Yes, let’s title with a beer analogy, because 2016 my friends. I think we can all agree this year has been a wash of ugly. (I still miss you Alan Rickman). Luckily in addition to beer, art-making is also a beautiful and highly effective coping mechanism.
This weekend, for the first time in a very long while I am performing in a straight dance show. No singing, no acting, just moving. The showcase is called I’d Rather Be Dancing. My piece is less than two minutes long, but I’ve already put in about five hours of rehearsal and here’s a lovely taste of what I have to show for it.
If you’re not busy this weekend, come see me! My piece is a really neat contemporary lyrical/hip hop amalgamation. Showtimes are Friday, Saturday, Sunday at 8:00 at Dance 101 Atlanta. Tickets are only $10! If you’re looking for even more cultural entertainment, I highly recommend checking out my insanely talented buds at Act 3 in Violet, and over at OnionMan an original work called Cul-de-Sac, both in their final weekends.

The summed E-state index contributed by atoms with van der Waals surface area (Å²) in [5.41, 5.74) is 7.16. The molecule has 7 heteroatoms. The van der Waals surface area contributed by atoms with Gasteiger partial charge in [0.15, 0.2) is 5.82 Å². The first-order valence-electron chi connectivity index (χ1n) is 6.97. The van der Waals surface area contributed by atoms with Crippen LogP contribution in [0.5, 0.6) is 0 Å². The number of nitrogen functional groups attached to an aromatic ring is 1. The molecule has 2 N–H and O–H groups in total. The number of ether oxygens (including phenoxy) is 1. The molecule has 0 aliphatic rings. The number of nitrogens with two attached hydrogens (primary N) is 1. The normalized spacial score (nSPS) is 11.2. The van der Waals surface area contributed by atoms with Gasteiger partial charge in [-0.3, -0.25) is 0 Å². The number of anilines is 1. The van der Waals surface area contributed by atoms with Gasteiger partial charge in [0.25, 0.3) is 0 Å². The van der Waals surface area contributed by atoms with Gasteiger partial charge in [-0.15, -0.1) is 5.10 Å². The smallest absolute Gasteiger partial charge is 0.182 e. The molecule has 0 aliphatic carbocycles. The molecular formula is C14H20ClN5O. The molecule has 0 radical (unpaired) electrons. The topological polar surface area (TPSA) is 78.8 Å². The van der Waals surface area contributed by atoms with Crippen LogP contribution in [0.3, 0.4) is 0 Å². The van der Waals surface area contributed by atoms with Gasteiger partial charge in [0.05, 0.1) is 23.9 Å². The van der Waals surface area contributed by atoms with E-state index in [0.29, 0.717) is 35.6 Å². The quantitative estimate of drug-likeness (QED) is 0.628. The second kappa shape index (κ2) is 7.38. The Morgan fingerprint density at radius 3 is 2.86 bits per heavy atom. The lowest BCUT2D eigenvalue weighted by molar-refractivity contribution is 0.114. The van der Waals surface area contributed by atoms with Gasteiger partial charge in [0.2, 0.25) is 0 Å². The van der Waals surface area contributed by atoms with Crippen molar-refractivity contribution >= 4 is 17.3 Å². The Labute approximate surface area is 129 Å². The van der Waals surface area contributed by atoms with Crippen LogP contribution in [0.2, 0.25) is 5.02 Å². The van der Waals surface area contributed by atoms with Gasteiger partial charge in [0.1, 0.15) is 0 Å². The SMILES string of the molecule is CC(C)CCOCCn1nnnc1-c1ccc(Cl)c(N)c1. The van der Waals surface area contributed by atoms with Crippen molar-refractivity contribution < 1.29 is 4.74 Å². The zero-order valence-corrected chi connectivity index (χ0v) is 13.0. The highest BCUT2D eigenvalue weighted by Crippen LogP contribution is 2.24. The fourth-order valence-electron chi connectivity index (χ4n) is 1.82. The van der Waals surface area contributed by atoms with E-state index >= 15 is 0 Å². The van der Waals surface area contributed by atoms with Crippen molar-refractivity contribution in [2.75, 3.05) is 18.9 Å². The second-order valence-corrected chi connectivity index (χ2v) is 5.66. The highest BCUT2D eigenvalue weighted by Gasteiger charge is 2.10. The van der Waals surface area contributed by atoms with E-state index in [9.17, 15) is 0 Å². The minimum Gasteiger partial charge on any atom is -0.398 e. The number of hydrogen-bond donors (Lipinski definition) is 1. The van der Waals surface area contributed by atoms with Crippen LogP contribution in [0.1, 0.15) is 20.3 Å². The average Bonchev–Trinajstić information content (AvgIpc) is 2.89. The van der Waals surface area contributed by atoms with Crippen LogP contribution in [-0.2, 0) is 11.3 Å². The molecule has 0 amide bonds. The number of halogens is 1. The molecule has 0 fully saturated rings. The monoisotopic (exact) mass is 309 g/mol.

While we’re on the subject of original works, I’m sure you’re dying to know how NaNoWriMo is coming along *snort*. So far, I’ve stuck to my goal of five minutes per day, and it does usually turn into more (my evil plan is working muwahaha). With wild extremes at both ends, I’m averaging about 45 minutes and 400 words per day. As a result, here at the mid-month mark I’m very close to being done with my short story and have about 40 (.doc) pages of the play. My current struggle is making each scene follow a logical set up without having the structure be completely naked and obvious (don’t you hate that?). I have no actual training or experience in play construction other than just reading and acting in them, and it’s harder than it looks.
For your entertainment, here are the summary blurbs I’ve written about my pieces.
All There Is (Play):
The Finleys are a work in progress. Winn’s long-time marriage is starting to feel more like a triathlon than happily ever after and Willa can’t understand why her childhood neighbor Sam is suddenly on her mind. Formidable matriarch Polly is white-knuckling her tenuous influence upon her children and the community without the support of her checked-out husband Ernie, even as her elderly father-in-law’s grasp on reality is starting to slip. Down the street, Sam’s fragile wife Laura seems ready to drag them both beneath the surface. It will take a national tragedy for this balancing act to right itself.
The Sieve (Short Story):